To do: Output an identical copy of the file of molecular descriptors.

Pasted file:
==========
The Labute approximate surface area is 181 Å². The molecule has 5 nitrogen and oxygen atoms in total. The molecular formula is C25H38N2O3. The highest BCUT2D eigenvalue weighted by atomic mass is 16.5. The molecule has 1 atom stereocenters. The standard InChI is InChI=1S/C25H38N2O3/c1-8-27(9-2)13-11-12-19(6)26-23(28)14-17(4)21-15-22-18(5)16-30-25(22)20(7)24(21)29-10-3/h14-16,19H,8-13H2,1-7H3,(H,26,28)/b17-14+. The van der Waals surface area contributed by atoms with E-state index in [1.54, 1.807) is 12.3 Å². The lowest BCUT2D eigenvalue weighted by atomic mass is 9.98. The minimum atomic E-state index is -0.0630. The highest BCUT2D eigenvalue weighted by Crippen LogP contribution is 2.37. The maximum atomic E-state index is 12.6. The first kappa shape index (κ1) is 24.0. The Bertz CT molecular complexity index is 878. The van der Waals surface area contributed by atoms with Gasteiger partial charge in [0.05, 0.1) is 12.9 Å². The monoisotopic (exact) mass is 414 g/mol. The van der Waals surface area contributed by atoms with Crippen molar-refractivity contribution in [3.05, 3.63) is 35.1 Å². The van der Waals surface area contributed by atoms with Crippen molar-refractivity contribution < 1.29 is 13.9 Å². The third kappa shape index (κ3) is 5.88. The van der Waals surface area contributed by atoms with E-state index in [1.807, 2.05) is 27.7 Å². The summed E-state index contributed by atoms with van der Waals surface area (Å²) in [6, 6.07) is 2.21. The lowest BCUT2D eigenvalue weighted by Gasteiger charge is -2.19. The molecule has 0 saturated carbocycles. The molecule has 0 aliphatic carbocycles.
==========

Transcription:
The Labute approximate surface area is 181 Å². The molecule has 5 nitrogen and oxygen atoms in total. The molecular formula is C25H38N2O3. The highest BCUT2D eigenvalue weighted by atomic mass is 16.5. The molecule has 1 atom stereocenters. The standard InChI is InChI=1S/C25H38N2O3/c1-8-27(9-2)13-11-12-19(6)26-23(28)14-17(4)21-15-22-18(5)16-30-25(22)20(7)24(21)29-10-3/h14-16,19H,8-13H2,1-7H3,(H,26,28)/b17-14+. The van der Waals surface area contributed by atoms with E-state index in [1.54, 1.807) is 12.3 Å². The lowest BCUT2D eigenvalue weighted by atomic mass is 9.98. The minimum atomic E-state index is -0.0630. The highest BCUT2D eigenvalue weighted by Crippen LogP contribution is 2.37. The maximum atomic E-state index is 12.6. The first kappa shape index (κ1) is 24.0. The Bertz CT molecular complexity index is 878. The van der Waals surface area contributed by atoms with Gasteiger partial charge in [0.05, 0.1) is 12.9 Å². The monoisotopic (exact) mass is 414 g/mol. The van der Waals surface area contributed by atoms with Crippen molar-refractivity contribution in [3.05, 3.63) is 35.1 Å². The van der Waals surface area contributed by atoms with Crippen molar-refractivity contribution < 1.29 is 13.9 Å². The third kappa shape index (κ3) is 5.88. The van der Waals surface area contributed by atoms with E-state index in [1.807, 2.05) is 27.7 Å². The summed E-state index contributed by atoms with van der Waals surface area (Å²) in [6, 6.07) is 2.21. The lowest BCUT2D eigenvalue weighted by Gasteiger charge is -2.19. The molecule has 0 saturated carbocycles. The molecule has 0 aliphatic carbocycles.